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Specter no shoo-in

Pennsylvania Sen. Arlen Specter loves being in the spotlight, and he’s certainly been front and center over the last few months. But his place in the Senate — which he loves even more than publicity — is still very much in question.

Twice in March, I wrote in these pages that Specter faced an impossible task in a Republican primary, and that only a party switch could save him from a 2010 loss. Last week, he finally took the dramatic plunge and became a Democrat. But given that Specter clearly values political survival above any conviction or ideal, his immediate post-switch behavior appears inexplicably designed to attract a strong Democratic primary challenger.

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Sure, Specter’s scathing indictment of his old party may have been popular with progressives, but he gave his new party little reason to clear the primary field. His first act as a Democrat was a proud refusal to back off his recent flip-flop on the Employee Free Choice Act (EFCA). Specter had cravenly abandoned the labor reform legislation he had previously co-sponsored in order to curry favor with the GOP primary electorate, but rather than rectify that blunder, he decided to stay the course. “My change in party affiliation does not mean that I will be a party-line voter any more for the Democrats than I have been for the Republicans,” he declared.

In fact, Specter has gone out of his way to stress what a disloyal Democrat he plans to be. After being quoted in The Wall Street Journal and on NBC telling President Obama, “I’m a loyal Democrat. I support your agenda,” he recoiled at the notion on Sunday’s “Meet the Press,” telling David Gregory, “I did not say I would be a loyal Democrat.” When Gregory asked him to name the issues on which he would stray from the president, Specter quickly shot back, “You don’t have enough time, David.” If the list is that long (and apparently, it includes Obama’s healthcare plan), why’d he switch parties?

Well, Specter claimed he switched because he refused to leave his fate up to his state’s conservative GOP primary voters. But if he wanted to chart an “independent” course, maybe he should’ve become an Independent. Instead, his fate now rests with Pennsylvania’s Democratic base. And insulting them while opposing the popular president’s agenda is no path to primary success.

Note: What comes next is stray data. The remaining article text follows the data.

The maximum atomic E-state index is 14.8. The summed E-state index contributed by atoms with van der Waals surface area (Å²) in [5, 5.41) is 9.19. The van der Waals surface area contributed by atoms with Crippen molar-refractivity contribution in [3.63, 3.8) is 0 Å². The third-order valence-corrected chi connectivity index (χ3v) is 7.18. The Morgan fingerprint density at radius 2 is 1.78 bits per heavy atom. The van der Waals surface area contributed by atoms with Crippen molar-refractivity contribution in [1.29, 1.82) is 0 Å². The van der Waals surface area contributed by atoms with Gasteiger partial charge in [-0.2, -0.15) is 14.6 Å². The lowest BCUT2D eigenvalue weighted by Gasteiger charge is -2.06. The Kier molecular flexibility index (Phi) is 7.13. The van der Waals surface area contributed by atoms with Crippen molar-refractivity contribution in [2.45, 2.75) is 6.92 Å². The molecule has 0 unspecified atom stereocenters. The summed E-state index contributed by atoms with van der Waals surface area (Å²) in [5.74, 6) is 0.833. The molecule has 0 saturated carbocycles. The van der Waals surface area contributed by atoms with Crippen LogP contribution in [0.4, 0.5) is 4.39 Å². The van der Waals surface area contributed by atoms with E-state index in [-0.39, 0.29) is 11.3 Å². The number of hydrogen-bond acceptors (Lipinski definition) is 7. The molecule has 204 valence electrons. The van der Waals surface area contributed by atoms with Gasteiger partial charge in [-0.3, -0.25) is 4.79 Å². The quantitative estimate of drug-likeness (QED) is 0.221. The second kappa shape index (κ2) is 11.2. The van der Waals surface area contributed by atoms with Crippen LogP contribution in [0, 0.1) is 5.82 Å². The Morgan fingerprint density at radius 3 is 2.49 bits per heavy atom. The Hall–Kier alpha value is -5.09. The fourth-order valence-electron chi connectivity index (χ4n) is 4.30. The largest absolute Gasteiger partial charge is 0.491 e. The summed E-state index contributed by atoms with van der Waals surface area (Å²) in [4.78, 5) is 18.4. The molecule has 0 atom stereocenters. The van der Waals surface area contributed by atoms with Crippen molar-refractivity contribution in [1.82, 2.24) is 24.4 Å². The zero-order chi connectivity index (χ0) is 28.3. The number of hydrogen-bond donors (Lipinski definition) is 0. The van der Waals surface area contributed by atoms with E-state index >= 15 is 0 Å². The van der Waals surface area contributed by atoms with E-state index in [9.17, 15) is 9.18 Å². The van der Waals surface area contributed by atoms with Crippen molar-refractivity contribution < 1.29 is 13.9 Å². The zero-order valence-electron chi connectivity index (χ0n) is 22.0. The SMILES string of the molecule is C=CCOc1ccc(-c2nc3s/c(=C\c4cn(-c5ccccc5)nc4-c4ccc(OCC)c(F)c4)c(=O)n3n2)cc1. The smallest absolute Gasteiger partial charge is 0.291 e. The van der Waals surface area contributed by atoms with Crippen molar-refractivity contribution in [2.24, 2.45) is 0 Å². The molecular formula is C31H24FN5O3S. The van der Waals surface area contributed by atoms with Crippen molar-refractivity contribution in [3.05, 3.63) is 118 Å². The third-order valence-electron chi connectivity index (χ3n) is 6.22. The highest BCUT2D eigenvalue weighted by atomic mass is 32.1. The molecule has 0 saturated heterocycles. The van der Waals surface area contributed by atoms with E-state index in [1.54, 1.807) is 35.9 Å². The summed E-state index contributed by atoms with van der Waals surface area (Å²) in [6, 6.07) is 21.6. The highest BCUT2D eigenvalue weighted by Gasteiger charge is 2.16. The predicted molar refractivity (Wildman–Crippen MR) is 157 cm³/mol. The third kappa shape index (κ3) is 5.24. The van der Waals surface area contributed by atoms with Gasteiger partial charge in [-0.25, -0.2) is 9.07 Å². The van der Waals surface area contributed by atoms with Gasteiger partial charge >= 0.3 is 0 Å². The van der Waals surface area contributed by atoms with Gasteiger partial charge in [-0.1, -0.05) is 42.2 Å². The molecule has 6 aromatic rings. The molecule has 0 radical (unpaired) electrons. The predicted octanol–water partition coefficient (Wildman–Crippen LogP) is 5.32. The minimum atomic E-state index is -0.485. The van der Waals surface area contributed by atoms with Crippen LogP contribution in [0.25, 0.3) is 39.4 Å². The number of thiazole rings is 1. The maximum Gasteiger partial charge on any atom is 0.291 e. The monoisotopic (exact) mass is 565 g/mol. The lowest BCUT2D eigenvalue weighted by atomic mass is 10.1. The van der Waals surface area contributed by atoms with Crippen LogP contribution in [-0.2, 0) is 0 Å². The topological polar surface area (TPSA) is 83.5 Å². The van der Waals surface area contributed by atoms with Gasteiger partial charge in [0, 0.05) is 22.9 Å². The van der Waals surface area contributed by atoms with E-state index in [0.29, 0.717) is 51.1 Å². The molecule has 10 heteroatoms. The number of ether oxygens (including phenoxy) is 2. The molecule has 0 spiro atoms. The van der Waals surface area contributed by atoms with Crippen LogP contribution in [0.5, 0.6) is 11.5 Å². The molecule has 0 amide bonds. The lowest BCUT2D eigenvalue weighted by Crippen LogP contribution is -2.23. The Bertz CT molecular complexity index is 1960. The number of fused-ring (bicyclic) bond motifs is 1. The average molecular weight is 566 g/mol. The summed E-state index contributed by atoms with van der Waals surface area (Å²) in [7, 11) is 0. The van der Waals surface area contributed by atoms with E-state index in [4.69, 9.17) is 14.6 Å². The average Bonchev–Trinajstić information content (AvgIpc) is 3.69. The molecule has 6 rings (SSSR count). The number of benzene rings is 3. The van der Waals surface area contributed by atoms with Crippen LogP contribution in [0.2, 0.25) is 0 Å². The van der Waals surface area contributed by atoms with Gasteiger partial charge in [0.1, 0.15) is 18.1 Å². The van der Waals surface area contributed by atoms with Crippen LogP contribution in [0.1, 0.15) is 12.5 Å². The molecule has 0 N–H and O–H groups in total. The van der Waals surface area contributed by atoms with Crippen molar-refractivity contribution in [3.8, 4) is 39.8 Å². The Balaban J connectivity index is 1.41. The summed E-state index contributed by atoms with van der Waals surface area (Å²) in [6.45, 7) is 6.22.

But Specter is betting that the Democratic establishment will clear the primary field for him, and indeed, Obama, Gov. Ed Rendell and the Democratic Senatorial Campaign Committee have indicated support for the incumbent. If he would re-embrace EFCA, powerful Pennsylvania labor would be with him too, essentially clearing the field. Instead, the party leadership now finds itself split from its rank and file.

“I cannot see the unions across the board supporting Specter if he cannot support EFCA,” Rep. Joe Sestak, a possible Democratic challenger, told the Plum Line’s Greg Sargent after meeting with Service Employees International Union President Andy Stern. “Stern let it be known that it’s very much on the top of their agenda.” Top AFL-CIO leadership has made similar noises.

Sestak, the highest-ranking military officer ever to serve in Congress, has over $3 million in the bank and won his seat with strong net- and grassroots support, making him a known commodity with a compelling story. “If he doesn’t demonstrate that he has shifted his position on a number of issues, I would not hesitate at all to get in,” he promises.

The Democratic Party establishment may promise a clear primary, but unless Specter acts the part of a Democratic senator, he may find those well-intentioned promises to be quite empty at the polls.

Moulitsas is founder and publisher of Daily Kos (www.dailykos.com).